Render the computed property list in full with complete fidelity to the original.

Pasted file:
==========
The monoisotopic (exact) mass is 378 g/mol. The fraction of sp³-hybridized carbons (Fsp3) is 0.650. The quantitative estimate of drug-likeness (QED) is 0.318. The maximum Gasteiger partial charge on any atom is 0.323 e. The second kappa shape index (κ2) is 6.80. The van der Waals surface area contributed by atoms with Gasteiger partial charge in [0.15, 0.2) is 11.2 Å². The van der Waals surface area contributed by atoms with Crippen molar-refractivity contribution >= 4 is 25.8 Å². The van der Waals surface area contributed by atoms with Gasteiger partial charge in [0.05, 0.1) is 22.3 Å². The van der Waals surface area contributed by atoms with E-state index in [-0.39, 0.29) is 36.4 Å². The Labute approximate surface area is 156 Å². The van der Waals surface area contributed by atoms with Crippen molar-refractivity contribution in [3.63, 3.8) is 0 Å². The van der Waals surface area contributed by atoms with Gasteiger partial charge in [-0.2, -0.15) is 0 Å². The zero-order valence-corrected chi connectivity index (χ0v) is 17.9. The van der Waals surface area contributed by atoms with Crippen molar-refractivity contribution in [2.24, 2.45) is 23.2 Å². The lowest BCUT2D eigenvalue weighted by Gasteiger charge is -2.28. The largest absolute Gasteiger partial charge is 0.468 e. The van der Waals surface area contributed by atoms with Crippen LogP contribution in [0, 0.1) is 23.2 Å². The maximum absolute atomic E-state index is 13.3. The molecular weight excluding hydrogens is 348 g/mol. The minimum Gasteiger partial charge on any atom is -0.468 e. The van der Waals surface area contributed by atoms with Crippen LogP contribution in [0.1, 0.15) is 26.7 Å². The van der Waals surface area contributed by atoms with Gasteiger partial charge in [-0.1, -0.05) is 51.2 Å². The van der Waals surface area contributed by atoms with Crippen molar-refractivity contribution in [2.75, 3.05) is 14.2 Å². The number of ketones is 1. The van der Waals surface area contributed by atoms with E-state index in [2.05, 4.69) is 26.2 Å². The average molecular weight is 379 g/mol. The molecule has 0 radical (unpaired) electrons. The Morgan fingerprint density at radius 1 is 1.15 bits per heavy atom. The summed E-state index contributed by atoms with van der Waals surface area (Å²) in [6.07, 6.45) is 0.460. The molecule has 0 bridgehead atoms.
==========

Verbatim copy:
The monoisotopic (exact) mass is 378 g/mol. The fraction of sp³-hybridized carbons (Fsp3) is 0.650. The quantitative estimate of drug-likeness (QED) is 0.318. The maximum Gasteiger partial charge on any atom is 0.323 e. The second kappa shape index (κ2) is 6.80. The van der Waals surface area contributed by atoms with Gasteiger partial charge in [0.15, 0.2) is 11.2 Å². The van der Waals surface area contributed by atoms with Crippen molar-refractivity contribution >= 4 is 25.8 Å². The van der Waals surface area contributed by atoms with Gasteiger partial charge in [0.05, 0.1) is 22.3 Å². The van der Waals surface area contributed by atoms with E-state index in [-0.39, 0.29) is 36.4 Å². The Labute approximate surface area is 156 Å². The van der Waals surface area contributed by atoms with Crippen molar-refractivity contribution in [3.63, 3.8) is 0 Å². The van der Waals surface area contributed by atoms with Gasteiger partial charge in [-0.2, -0.15) is 0 Å². The zero-order valence-corrected chi connectivity index (χ0v) is 17.9. The van der Waals surface area contributed by atoms with Crippen molar-refractivity contribution in [2.24, 2.45) is 23.2 Å². The lowest BCUT2D eigenvalue weighted by Gasteiger charge is -2.28. The largest absolute Gasteiger partial charge is 0.468 e. The van der Waals surface area contributed by atoms with Crippen LogP contribution in [0, 0.1) is 23.2 Å². The maximum absolute atomic E-state index is 13.3. The molecular weight excluding hydrogens is 348 g/mol. The minimum Gasteiger partial charge on any atom is -0.468 e. The van der Waals surface area contributed by atoms with Crippen LogP contribution in [0.1, 0.15) is 26.7 Å². The van der Waals surface area contributed by atoms with Gasteiger partial charge in [-0.1, -0.05) is 51.2 Å². The van der Waals surface area contributed by atoms with Crippen molar-refractivity contribution in [2.75, 3.05) is 14.2 Å². The number of ketones is 1. The van der Waals surface area contributed by atoms with E-state index in [2.05, 4.69) is 26.2 Å². The average molecular weight is 379 g/mol. The molecule has 0 radical (unpaired) electrons. The Morgan fingerprint density at radius 1 is 1.15 bits per heavy atom. The summed E-state index contributed by atoms with van der Waals surface area (Å²) in [6.07, 6.45) is 0.460. The molecule has 0 bridgehead atoms.